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Giving shares and equity away

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I’ve been working with a couple of clients recently on how to give equity to other people coming into the business, and it’s definitely a recurring theme which causes a lot of debate and difficulty.

Sometimes people have to decide who gets what at the start of a business, but more frequently the issue comes up when there’s an existing enterprise and the owners want to bring someone else in.

You might want to bring someone else in because you’ve found someone who can help you with the business.  Sometimes, that someone is me, so I might provide advice and support in return for a share in the business rather than my usual cash fee.  More often, I’m advising someone who has a business which is doing okay, but the existing business owners just don’t have enough time or the skills to do the thing which are needed to push the business to the next step.  Sometimes the business has outgrown the original owner, or you just need an extra pair of hands on board, and you can’t afford to pay the high salary that someone really good would need.

Or you might want someone with a lot of talent and experience, and want them to stay around for a while and be really motivated to work on the business.  This was why I went to work for a web hosting company as Operations Director 10 years ago – they needed someone who would work really hard to grow the business, and I wanted a share of the business because I was fed up of working for a salary and making money for other people.

Whatever your reasons, if you’re going to bring someone in to work for the company in return for equity, here are some areas to think about

  • How much of the company are you prepared to give away? And if you’re going to give away further shares in the future, to other people and investors, how much are you going to end up with?
  • If you give them a chunk of shares up front – what’s to stop them walking away or not bothering to do any real work? It’s usually better to agree to give someone shares gradually, up to a certain limit, and make the shares contingent on them doing some stuff in the business.
  • You want to make it very clear what they are expected to do in the business. If you want them to raise investment, be clear about your timescales for this, and if you want them to be in charge of marketing, make sure that they know exactly what this means. I saw a company recently where someone had been brought in to do marketing, given a chunk of equity, and then all they did was write a plan for what they thought the original owner would do.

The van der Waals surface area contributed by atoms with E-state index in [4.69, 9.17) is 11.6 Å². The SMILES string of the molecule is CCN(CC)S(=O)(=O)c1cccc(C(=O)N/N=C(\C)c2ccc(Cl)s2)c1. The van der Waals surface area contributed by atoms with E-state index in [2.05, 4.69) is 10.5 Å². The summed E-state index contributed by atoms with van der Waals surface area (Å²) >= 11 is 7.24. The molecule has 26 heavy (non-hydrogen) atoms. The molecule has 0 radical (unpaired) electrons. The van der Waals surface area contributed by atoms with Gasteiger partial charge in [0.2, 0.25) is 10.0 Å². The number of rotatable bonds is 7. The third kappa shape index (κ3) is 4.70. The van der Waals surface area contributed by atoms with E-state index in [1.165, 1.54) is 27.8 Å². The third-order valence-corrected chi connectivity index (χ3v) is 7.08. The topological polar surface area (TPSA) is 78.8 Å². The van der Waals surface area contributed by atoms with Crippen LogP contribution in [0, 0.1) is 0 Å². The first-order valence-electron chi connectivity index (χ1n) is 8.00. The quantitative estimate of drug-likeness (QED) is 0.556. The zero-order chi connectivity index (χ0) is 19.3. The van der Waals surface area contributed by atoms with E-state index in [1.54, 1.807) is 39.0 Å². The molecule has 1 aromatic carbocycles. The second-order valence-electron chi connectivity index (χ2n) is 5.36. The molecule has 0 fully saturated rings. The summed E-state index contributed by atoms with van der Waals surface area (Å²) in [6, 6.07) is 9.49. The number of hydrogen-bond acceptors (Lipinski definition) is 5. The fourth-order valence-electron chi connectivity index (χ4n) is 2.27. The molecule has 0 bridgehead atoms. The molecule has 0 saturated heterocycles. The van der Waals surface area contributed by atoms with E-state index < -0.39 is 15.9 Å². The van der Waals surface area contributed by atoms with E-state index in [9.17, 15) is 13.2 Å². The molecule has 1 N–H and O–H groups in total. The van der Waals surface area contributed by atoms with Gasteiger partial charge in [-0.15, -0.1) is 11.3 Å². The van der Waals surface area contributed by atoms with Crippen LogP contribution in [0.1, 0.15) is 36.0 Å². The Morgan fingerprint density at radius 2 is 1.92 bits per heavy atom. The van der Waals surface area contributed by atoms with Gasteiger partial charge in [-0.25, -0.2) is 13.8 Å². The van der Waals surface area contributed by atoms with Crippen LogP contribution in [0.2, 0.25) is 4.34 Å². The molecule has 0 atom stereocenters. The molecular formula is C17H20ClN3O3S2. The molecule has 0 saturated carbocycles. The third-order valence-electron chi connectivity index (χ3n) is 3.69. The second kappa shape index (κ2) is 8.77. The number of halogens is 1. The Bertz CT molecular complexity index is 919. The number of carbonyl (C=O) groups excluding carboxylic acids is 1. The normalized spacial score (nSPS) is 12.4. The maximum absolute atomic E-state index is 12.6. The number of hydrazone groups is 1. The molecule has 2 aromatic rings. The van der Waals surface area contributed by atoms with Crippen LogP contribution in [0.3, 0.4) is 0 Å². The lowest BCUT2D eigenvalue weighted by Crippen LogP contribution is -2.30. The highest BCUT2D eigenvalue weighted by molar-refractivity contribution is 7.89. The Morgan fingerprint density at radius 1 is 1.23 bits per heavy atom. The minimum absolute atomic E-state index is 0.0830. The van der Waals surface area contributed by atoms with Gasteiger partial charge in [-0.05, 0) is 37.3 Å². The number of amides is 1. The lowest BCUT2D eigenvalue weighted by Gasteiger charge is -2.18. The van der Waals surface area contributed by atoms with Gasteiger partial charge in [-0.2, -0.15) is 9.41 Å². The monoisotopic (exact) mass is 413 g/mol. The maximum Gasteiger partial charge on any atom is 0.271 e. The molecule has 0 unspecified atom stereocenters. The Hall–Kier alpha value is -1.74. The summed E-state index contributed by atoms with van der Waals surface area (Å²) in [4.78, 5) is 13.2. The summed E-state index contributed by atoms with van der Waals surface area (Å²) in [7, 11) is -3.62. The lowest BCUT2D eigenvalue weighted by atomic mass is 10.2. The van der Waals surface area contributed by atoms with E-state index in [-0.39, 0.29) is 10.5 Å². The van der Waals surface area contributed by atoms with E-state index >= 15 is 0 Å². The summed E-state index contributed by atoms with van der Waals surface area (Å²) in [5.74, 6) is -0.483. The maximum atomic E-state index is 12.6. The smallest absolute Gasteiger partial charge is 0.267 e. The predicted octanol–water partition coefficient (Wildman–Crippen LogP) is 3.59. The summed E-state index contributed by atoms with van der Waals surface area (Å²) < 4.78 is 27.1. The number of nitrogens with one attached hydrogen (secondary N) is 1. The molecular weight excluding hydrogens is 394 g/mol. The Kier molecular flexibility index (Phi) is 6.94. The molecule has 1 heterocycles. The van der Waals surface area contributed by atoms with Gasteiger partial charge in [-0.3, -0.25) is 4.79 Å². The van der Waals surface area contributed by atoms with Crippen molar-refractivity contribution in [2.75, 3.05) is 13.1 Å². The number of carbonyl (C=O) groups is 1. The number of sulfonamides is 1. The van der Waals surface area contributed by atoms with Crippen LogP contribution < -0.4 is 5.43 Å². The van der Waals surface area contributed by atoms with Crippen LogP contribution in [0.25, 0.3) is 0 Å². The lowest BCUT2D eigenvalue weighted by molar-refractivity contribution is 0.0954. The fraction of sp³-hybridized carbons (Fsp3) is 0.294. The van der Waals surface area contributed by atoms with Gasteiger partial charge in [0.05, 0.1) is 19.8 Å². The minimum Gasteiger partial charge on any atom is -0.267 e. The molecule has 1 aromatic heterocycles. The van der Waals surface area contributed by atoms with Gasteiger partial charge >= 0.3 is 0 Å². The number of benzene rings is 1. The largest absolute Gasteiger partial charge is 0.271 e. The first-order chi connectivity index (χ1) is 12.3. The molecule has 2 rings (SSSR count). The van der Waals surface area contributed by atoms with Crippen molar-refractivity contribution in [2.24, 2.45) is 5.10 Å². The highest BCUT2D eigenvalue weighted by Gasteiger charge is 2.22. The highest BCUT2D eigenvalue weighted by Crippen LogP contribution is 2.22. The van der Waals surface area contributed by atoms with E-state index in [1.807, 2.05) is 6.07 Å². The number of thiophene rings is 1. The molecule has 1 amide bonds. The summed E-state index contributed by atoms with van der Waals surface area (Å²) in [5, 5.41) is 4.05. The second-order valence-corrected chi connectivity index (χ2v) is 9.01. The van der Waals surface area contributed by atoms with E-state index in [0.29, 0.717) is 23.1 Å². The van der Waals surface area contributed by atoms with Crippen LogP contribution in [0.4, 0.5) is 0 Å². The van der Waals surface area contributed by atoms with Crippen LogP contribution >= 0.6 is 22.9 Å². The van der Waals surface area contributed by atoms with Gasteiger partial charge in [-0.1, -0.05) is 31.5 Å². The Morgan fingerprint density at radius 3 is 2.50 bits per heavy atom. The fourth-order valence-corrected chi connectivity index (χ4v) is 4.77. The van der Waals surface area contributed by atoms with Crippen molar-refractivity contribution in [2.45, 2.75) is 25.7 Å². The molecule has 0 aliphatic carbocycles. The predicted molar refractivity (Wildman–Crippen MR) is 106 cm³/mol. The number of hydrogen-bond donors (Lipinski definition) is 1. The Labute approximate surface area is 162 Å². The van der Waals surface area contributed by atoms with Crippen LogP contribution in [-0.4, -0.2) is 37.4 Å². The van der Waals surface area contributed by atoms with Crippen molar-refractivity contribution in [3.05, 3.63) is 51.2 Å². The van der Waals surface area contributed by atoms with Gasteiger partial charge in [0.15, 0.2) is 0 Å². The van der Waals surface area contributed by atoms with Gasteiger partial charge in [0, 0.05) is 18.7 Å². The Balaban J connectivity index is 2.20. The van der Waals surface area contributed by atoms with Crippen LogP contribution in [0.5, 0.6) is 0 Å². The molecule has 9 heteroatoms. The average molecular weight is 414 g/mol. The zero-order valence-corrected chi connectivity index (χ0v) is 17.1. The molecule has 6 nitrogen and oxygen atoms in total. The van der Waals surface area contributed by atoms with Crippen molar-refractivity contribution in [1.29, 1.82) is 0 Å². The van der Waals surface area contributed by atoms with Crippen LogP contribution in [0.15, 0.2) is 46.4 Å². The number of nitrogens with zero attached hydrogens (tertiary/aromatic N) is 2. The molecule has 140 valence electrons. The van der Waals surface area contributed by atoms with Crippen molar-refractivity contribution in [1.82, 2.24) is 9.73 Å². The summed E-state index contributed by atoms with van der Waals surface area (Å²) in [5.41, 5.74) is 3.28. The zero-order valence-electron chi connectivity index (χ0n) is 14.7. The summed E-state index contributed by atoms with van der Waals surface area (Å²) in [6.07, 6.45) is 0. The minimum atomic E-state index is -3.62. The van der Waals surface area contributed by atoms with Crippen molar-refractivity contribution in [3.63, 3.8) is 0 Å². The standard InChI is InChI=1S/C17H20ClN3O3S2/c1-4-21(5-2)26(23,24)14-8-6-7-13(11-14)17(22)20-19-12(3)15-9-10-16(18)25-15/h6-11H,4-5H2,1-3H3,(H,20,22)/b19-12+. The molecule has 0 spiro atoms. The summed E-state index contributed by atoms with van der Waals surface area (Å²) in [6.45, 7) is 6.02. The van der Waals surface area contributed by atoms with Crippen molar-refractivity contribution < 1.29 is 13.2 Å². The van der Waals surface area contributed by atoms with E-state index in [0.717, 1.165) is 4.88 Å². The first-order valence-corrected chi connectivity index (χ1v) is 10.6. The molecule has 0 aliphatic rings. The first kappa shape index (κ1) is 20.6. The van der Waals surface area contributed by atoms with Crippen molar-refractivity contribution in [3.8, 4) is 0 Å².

• What happens if you fall out? Remember that they might seem like the best person in the world at the moment, but people do fall out in business, no matter how well they get on at the beginning. Being in business with someone is like getting married, but it’s easier to get the equivalent of a pre-nuptial agreement.
  • Do you need to pay them a salary as well as the shares?
  • How much day to day control of the company are they going to have? Are they going to be a director, or just called the sales director? Who is going to be boss – lots of entrepreneurs take the brave step of recognising that as the company grows, they need someone with more experience to be the Managing Director or CEO and they give up being the boss. This is very hard to do, but usually works out really well.

If I can give you one piece of advice, if you’re thinking of bringing in someone to work for your business in return for shares (besides coming and talking to me about it first, of course) it would be:

GET A SHAREHOLDERS AGREEMENT!!

I have seen too many business tragedies where things have gone wrong in an unexpected way, and there has been no clear shareholders agreement to say what should happen in the different circumstances.  One of the most heart rending situations I’ve been involved in is where the minority shareholder died, and his wife then inherited his shares.  The company then lost a key member of staff (and a friend) and the shares were held by someone who the original business owner had only met once.

A shareholders agreement will protect everyone, and make it very clear how things are to be handled.  It’s expensive, and a nuisance – but you really, really don’t want to be without one.

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